Aug 302012
 
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The photos below show three dolls by Ideal – left to right they are Glamour Misty, Pos’n Misty and the later version of Pos’n Tammy, called Grown Up Pos’n Tammy by collectors.

Vintage Misty and Tammy dolls by Ideal

L to R: Glamour Misty, Pos’n Misty, “Grown Up” Pos’n Tammy

Glamour Misty is a regular Misty doll with platinum blonde hair, who was sold in a set with special markers to color her hair. She has straight (non-bendable) legs.

Pos’n Misty has soft vinyl legs wired for posability. All versions of Misty have the same torso and wired, posable arms.

“Grown Up” Pos’n Tammy has the same arms, too, but a different torso than the Mistys, with a smaller bust. She has the same flexible, wired legs as the Pos’n Misty. Her head mold is different also.

Vintage Ideal Misty and Tammy dolls

Note Misty and “Grown Up” Tammy have different torsos.

There was also a “Grown Up” Tammy (not shown) who had straight legs like the regular Misty and Glamour Misty dolls. Because the “Grown Up” dolls are much slimmer than the earlier versions of Tammy, most Tammy fashions don’t fit them well.



Copyright 2012 by Zendelle Bouchard

Mar 112012
 
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At an auction today I picked up a boxlot which included several photos of Shirley Temple. Some of the photos are of her holding a doll, so I thought I would share them with you. This first photo shows her with one of the rare Shirley Temple Baby dolls issued in 1935. The Baby has a composition head and limbs and a cloth body.

In the second photo, Shirley and her doll are both wearing the polka dotted dress from the film “Stand Up and Cheer.” The dolls were sold in several different variations of this dress. The doll is made of composition with a mohair wig.
The pleated dress with glued-on daisies on the yoke was from the film “Curly Top.” There was also a version with smaller embroidered flowers.
This photo shows Shirley holding a cloth sailor doll. Shirley amassed a huge collection of dolls, many of which were gifts from friends, admirers and film industry people. At one time her collection was displayed at the Museum of Science and Industry in Chicago. It’s always fun to see what dolls you can spot in her movies.
The striped cotton dress is also from “Curly Top.” As with the other outfits Ideal made for the Shirley dolls, there were color variations. All of the Ideal Shirley Temple dolls were sold wearing a pin featuring a photo of Shirley.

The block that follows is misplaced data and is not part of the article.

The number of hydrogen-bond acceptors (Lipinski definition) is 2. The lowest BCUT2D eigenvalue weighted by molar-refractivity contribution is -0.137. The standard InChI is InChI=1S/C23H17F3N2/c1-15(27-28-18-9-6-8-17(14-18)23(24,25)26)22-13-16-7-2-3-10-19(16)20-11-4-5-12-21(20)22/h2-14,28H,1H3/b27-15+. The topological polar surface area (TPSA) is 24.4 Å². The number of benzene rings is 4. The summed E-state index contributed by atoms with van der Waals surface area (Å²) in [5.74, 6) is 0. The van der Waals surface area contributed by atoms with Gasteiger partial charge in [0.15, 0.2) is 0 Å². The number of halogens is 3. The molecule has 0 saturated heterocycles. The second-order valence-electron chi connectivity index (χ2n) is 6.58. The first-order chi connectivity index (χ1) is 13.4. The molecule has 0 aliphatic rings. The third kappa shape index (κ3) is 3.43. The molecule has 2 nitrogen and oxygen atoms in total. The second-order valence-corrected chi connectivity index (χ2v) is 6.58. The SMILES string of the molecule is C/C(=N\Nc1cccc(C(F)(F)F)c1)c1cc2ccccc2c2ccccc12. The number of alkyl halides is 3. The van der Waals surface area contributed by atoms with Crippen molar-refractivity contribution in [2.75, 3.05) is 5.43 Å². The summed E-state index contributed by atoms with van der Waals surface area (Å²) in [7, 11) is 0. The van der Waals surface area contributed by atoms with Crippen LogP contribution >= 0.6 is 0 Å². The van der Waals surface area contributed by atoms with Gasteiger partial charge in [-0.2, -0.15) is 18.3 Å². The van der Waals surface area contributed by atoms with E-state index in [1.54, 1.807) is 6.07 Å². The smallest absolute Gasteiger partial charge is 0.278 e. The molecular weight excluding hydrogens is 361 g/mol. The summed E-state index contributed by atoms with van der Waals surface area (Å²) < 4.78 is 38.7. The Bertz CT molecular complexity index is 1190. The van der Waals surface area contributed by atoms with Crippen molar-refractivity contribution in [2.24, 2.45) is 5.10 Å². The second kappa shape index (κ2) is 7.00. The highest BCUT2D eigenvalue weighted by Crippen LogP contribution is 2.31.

The Ideal composition Shirley Temple dolls were the biggest selling dolls of the 1930s. The dolls were available in nine different sizes and sold in the millions. They remain very popular with collectors and command high prices if in excellent condition, or if wearing a rare outfit. Do you have a Shirley Temple doll in your collection?
Sep 122011
 
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This is Jackie by Ideal. She is 15″ tall, all vinyl, and is quite rare. She was made in 1961, and according to Judith Izen’s book “Collector’s Guide to Ideal Dolls,” she was taken off the market after First Lady Jacqueline Kennedy objected to her name being used for the doll, although the doll looks nothing like her. The Jackie doll is very similar to Ideal’s Liz doll, who was also sold under the name Carol Brent in the Montgomery Ward catalog. The major difference is that Jackie has sleep eyes, while Liz/Carol’s eyes were painted.
Jackie is very high quality and is the epitome of a sophisticated fashion doll.

Mar 192011
 
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At the San-D-over Doll Club meeting today, we had a program on Toni dolls. We watched the DVD “Which Doll is the Toni?” from UFDC and members brought in a variety of Tonis to share, including the original Ideal hard plastic dolls, the 10″ vinyl version from American Character and her larger sisters, and newer reproductions. I normally don’t care much for newer dolls, but was very impressed with the repros of the Ideal Toni by Tonner/Effanbee. They look just like the vintage dolls, with beautiful hair and lovely dresses. I wasn’t too taken by their repros of the American Character 13″ Toni though – she doesn’t have the charm of the original, in my opinion.

This type of program, with a DVD and show-and-tell, works well for a small doll club. What has your club been doing lately?

Apr 012010
 
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Today I was scanning the doll pages from the 1963 Sears Toy Book so I can list it on ebay. What a great year for dolls that was! Barbie, Tammy, Chatty Cathy, Tiny Tears, Raggedy Ann and Andy, Tressy, and on and on. Here’s a little bit of the magic: